© 2010 by NCCD, All Rights Reserved Reunification Reassessment Reduce time to stable, long-term care arrangement Achieve reunification whenever it is safe to do so
© 2010 by NCCD, All Rights Reserved New Foster Care Cases With a Return Home Goal: Achievement of Stable, Long-term Care Arrangement 15 Months After Entering Foster Care Michigan Foster Care Evaluation, 2002 (N = 885) (N = 1,222) Care Arrangement Outcomes
© 2010 by NCCD, All Rights Reserved Reentry for Children Returned Home Michigan Foster Care Evaluation Addendum, 2002 (N = 236) (N = 263) (N = 131) (N = 311)
© 2010 by NCCD, All Rights Reserved Is risk low or moderate? Is visitation adequate? Is the child safe or conditionally safe? Reunify Yes No Should we continue reunification services? Should we pursue another long-term care goal? Reunification Reassessment
© 2010 by NCCD, All Rights Reserved Building Toward the SDM ® Model’s Goal Completing the tools Completing tools accurately, supported by narrative evidence Using tools to guide decisions Reduced harm
© 2010 by NCCD, All Rights Reserved For more information, please contact: Deirdre O’Connor, Senior Researcher Children’s Research Center
1 Department of Family and Protective Services Increasing Efficiency and Effectiveness in Adult Protective Services: Implications for the Aging Network.
A Best-practice Model for New Hampshire’s Adult Protective Services (APS) Program The Structured Decision Making® (SDM) System Presented by: Rachel Lakin.
DIFFERENTIAL RESPONSE Theresa Costello, MA Director National Resource Center for Child Protective Services (NRCCPS) March 16, 2009.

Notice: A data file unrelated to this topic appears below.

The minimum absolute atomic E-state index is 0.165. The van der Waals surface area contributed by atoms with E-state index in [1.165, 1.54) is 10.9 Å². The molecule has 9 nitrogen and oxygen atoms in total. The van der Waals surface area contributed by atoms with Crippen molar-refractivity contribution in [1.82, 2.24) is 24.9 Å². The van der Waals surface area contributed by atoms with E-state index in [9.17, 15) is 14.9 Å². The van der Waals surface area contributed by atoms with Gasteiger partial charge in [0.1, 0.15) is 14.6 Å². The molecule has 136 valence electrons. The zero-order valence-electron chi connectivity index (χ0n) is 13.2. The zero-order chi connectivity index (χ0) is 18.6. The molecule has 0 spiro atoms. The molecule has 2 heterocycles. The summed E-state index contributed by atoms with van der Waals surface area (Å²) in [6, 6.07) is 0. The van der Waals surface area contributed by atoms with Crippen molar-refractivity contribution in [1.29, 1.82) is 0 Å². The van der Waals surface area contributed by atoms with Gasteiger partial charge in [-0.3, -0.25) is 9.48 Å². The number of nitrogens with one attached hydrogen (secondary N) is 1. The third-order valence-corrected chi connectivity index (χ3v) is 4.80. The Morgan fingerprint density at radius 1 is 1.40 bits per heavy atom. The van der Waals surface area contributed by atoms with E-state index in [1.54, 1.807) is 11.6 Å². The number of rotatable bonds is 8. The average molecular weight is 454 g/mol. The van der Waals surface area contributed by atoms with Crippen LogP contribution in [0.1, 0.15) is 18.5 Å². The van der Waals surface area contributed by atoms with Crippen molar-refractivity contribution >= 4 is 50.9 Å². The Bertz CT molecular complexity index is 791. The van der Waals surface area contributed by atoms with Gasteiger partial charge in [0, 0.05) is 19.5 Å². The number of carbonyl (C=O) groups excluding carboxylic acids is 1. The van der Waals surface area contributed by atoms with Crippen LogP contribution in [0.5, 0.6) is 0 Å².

1 Locating Missing Children: Floridas Approach Task Force on Child Protection Brief August 3, 2007.
Engaging families and engaging services Presented by Mary McKay, PhD Mount Sinai School of Medicine.
Rose Wentz National Resource Center for Permanency and Family Connections The visit allows the child to be safe.
Evidence Based Practices Lars Olsen, Director of Treatment and Intervention Programs Maine Department of Corrections September 4, 2008.
Promoting school connections for youth in child welfare Ensuring Educational Stability, Continuity, & Success of Children in Foster Care A COLLABORATIVE.
Louisiana Child Welfare Comprehensive Workforce Project at LSU Meaningful Engagement of the Legal and Judicial System for Child Welfare Workers.
2011 Childrens Bureau Region IV Child Welfare Collaboration Initiative Meeting August 15-17, 2011 Domestic Violence and Child Welfare Fernando Mederos.
The Safe and Together™ model: Making good decisions for children impacted by domestic and family violence David Mandel, MA, LPC April rd Annual.
Joint Investigation Protocols Convening Presented by: Theresa Costello, MA Emily Hutchinson, MSSW The National Resource Center for Child Protective Services.